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How Long Does it Take to Sell Your Business

This is a question that we are often asked by clients. The answer depends on the company and how well prepared they are for the sale process. We thought it would be helpful to go back and look over the last several transactions we completed to see exactly how long it took to close and why. The quickest transaction took just 11 weeks from engaging us to assist them until the closing date and the longest took 36 weeks. The average was 22 weeks.

Most owners we speak with tell us they think the process will take six to twelve weeks for a basic home energy company without a property sale. If everything runs perfectly they are not too far off in their estimates.

The number one area where business owners tend to underestimate the time it takes to close a transaction is in gathering the information a prospective purchaser needs to value the business. Most buyers want to get a good handle on the historical financial results and that’s not just gallons and margins. In addition, a clear understanding of the assets being sold needs to be identified. The number of propane tanks and their age, truck information, and current computer system software are just the start of what most buyers will want to know before making an initial offer.

Understanding the seller’s operating expenses is also a major focus for most buyers. While buyers will have a unique and different set of expenses, they will want to understand many expense items such as staffing, benefits, rents, vehicle repairs, fuel and advertising costs to name a few. A seller who has all the information laid out clearly will shorten the time it takes to sell their business.

The buyer also needs some time to learn about the employees and what their specific job functions and strengths are so they can transition the company smoothly for both the buyer and seller as well as for the customers and employees. The smoothest and quickest transactions are the ones where there are no surprises uncovered in the due diligence process.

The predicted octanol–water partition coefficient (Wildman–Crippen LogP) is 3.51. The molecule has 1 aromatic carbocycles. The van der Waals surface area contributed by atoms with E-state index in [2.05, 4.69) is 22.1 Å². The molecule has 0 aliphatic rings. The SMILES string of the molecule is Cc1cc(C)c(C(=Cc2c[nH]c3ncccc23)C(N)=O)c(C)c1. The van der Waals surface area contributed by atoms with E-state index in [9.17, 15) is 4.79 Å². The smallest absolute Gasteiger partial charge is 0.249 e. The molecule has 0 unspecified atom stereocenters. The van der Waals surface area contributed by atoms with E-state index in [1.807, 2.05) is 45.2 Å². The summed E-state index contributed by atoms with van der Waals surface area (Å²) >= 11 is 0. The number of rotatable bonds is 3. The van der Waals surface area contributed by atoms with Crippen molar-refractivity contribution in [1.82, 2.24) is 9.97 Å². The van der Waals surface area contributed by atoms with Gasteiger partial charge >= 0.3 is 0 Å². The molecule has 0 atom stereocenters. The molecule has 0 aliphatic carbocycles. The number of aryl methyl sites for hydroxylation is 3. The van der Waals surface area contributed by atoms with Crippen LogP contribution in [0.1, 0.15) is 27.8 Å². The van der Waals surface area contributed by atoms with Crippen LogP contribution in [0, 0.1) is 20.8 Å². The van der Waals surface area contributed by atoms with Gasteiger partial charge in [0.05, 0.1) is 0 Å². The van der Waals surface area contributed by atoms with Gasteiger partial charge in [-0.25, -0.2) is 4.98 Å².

When property is involved, a recent appraisal and current environmental report will shorten the closing cycle. It is possible to sell the business and later close on the property however most buyers and sellers prefer to close both at once.

Another note on timing revolves around summer vacations. In our industry as well as dealing with anyone who has school age children, the summer is a big vacation time and it is often more difficult to coordinate meetings.

As I have mentioned earlier, time tables can vary by company depending on business complexity, property and time of year. The following chart may help to better understand time lines.

Here are some helpful hints for anyone considering the sale of their business:

  1. Get together with your accountant and prepare a fairly detailed income statement in addition to your financial statement.
  2. Prepare all financial information in Microsoft Excel. Almost all operating software and accounting software upgraded in the last ten years will have the ability to export reports into Excel.
  3. Have recent (within the last 2 years) property appraisals and environmental reports (phase 1 and or phase 2) available for a rental or sale of property.
  4. Start the process in January, February or March to avoid summer delays as well as avoiding the last quarter scramble to close the transaction before the heating season or the end of the year.
  5. Seek help from your accountant, financial advisor or other professional who has transaction experience. You will be glad you did!

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We were very pleased to have such a knowledgeable and experienced company in our corner with the team at Cetane. It was obvious that they knew the best process and how to get the ball over the goal line. Their advice throughout the process was greatly appreciated and we thoroughly enjoyed working with them.

— Steve Lombardi, Brodeur’s Oil, Moosup, CT